Opry Member

SINCE 1996

Upcoming Performances


“I will never forget my first time at the Grand Ole Opry with the great Dottie West...” - Steve Wariner

Bill Anderson helps Steve Wariner celebrate his 20th Opry Anniversary, 2016.
Steve Wariner, 2017.
Keith Urban and Steve Wariner have a friendly guitar battle, 2012.
Garth Brooks and Steve Wariner perform together on the Opry, 2004.
Kathy Mattea awards Steve Wariner with the Minnie Award, 2002.
  • Steve Wariner - "I Should Be With You" Watch and take a listen to the official music video for Steve Wariner's song "I Should Be With You." The hit single was written by Wariner and was the title track from his 1988 album. The song peaked at No. 2 on the Billboard country charts shortly after its release.
  • Steve Wariner and Chet Atkins - "Sails" Wariner first introduced the song "Sails" to Atkins, who then recorded the song as the title track of his 1987 album. The two had a special bond with the song ever since.


Ahead of CRB Award, Steve Wariner Reflects on Changes In Nashville & Country Music Over the Years

Songs You Forgot You Loved: Steve Wariner Sings to His Celebrity Crush, 'Lynda'

Steve Wariner Looks Back On Receiving CGP From Chet Atkins


The combination of drive and talent that has made Steve Wariner a major country music figure showed up early. He started it all with an obsession with guitar, then grew into being a singer, songwriter, painter, producer, showman, and Grand Ole Opry member.

At age 9, Steve was playing guitar, and by 10 he was playing bass in his father’s country band.

“As a young guy, all I wanted to do was play guitar,” Steve says. “My mom would have to make me quit. I used to come home for lunch when I was in grade school, and as soon as I got in, I’d go straight to the bedroom and start playing the guitar. Every day, my mom would have to yell at me, ‘You’d better eat this sandwich and get back to school!’”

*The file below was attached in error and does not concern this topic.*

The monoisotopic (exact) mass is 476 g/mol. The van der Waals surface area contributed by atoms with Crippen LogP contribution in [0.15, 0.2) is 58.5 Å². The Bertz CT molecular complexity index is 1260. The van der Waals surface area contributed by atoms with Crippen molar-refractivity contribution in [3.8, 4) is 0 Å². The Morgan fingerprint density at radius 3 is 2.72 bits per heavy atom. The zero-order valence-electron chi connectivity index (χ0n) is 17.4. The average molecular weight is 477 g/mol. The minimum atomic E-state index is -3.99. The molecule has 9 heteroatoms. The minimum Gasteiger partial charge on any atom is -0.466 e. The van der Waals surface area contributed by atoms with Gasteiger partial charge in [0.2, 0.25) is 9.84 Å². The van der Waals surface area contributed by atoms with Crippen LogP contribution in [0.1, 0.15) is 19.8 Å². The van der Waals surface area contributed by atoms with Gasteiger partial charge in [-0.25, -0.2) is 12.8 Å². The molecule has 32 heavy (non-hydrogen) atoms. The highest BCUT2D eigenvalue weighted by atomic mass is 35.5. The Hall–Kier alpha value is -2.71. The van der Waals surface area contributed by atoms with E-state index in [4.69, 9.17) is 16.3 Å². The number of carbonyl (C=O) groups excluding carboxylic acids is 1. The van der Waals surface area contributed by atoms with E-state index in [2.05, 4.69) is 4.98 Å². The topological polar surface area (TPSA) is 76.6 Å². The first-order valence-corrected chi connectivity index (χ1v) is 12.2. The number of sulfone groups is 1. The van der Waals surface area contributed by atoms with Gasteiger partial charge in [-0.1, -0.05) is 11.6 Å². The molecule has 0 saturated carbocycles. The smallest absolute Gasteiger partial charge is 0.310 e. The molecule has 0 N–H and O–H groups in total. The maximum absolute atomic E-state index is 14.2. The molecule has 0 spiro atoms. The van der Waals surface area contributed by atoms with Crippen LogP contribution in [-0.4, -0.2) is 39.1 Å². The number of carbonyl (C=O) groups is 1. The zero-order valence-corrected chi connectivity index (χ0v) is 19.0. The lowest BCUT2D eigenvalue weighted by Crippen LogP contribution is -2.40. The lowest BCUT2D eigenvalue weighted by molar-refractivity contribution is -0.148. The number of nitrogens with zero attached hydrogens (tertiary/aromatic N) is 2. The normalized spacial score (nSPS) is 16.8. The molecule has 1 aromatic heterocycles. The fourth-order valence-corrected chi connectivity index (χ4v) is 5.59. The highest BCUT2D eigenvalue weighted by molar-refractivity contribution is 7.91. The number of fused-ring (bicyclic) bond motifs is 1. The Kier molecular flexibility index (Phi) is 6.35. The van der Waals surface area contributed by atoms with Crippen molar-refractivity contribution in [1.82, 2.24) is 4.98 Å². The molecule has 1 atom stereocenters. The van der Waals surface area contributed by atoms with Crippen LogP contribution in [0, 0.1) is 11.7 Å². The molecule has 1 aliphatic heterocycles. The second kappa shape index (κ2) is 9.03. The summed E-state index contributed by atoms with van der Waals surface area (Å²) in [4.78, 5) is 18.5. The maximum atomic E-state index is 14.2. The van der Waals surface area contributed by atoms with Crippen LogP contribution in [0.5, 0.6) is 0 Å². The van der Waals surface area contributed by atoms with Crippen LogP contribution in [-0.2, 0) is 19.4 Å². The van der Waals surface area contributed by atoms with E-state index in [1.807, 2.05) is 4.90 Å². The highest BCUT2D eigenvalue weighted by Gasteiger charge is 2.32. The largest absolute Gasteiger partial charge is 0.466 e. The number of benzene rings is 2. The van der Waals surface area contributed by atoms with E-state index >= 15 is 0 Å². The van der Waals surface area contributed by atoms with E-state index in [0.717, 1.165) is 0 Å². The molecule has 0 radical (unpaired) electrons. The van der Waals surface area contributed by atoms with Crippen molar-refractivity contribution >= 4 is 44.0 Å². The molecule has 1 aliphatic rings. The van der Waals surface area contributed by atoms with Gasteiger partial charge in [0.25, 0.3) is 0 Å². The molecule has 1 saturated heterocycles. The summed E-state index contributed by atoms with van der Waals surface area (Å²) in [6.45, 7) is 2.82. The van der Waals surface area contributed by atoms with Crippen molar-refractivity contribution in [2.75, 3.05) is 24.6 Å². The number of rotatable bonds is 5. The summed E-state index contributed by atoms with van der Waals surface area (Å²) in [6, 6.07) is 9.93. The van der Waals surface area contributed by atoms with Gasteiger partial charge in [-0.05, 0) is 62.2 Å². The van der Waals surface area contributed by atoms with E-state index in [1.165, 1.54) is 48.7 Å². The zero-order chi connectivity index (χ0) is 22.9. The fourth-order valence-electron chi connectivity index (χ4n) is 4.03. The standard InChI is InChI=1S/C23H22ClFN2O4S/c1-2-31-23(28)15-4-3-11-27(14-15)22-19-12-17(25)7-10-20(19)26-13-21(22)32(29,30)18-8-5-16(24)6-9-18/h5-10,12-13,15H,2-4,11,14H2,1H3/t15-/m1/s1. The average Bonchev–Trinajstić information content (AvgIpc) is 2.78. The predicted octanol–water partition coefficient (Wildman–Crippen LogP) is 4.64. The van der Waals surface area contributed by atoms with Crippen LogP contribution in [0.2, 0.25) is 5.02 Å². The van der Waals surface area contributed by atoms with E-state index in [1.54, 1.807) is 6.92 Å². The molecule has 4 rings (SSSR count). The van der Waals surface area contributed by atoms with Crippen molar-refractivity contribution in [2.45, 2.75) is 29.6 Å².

By the time he hit his teens, Steve had started singing publicly — just because the bands he played in needed a singer. But he didn’t take it seriously until star country vocalist Dottie West caught his show in Indianapolis. She hired him as a bass player and introduced him to the Opry. At age 17, he was playing bass for West, by 22 for Bob Luman, and at 24 for guitar legend Chet Atkins.

Chet took on Steve as a protégé, recognizing his talents as a singer and blazing instrumentalist. He signed Steve to RCA Records in 1977, and the singer soon had a bevy of smooth country hits, including his first No. 1, “All Roads Lead to You.” Other albums and record-label affiliations, including a move to a harder country direction and more self-penned hits on MCA Records, landed Steve in the country Top 10 with more than two dozen other singles and nine more No. 1 songs.

A lifelong dream came true in 1996 when Steve joined the Grand Ole Opry. Proud parents Roy and Ilene, wife Caryn, and sons Ryan and Ross were in the audience.

During that period, Steve put performances on hold to concentrate on songwriting and came up with hits for Bryan White, fellow Opry members Clint Black, Garth Brooks, and others. Steve picked up Song of the Year honors from both the Country Music Association and the Academy of Country Music for “Holes in the Floor of Heaven,” the tune that would also win CMA Single of the Year honors and launch another round of professional success.

Burnin’ the Roadhouse Down, the album containing “Holes,” went gold, as did follow-up Two Teardrops, which included the hit title track penned by Steve and Opry buddy Bill Anderson.

In 2009, the year Steve was inducted into the National Thumbpickers Hall of Fame, he participated in Chet Atkins’ induction into the Musicians Hall of Fame. He also released the album, Steve Wariner, c.g.p., My Tribute to Chet Atkins. The album featured the Grammy-winning instrumental “Producer’s Medley.” Steve is one of only five pickers to receive the title of Certified Guitar Player (C.G.P.), an honorary distinction created and given by Atkins (a C.G.P. himself).

Steve continues to record, often from the studio in his Tennessee home. He also frequents the Grand Ole Opry stage, sometimes playing instrumental tunes first popularized by his late mentor.

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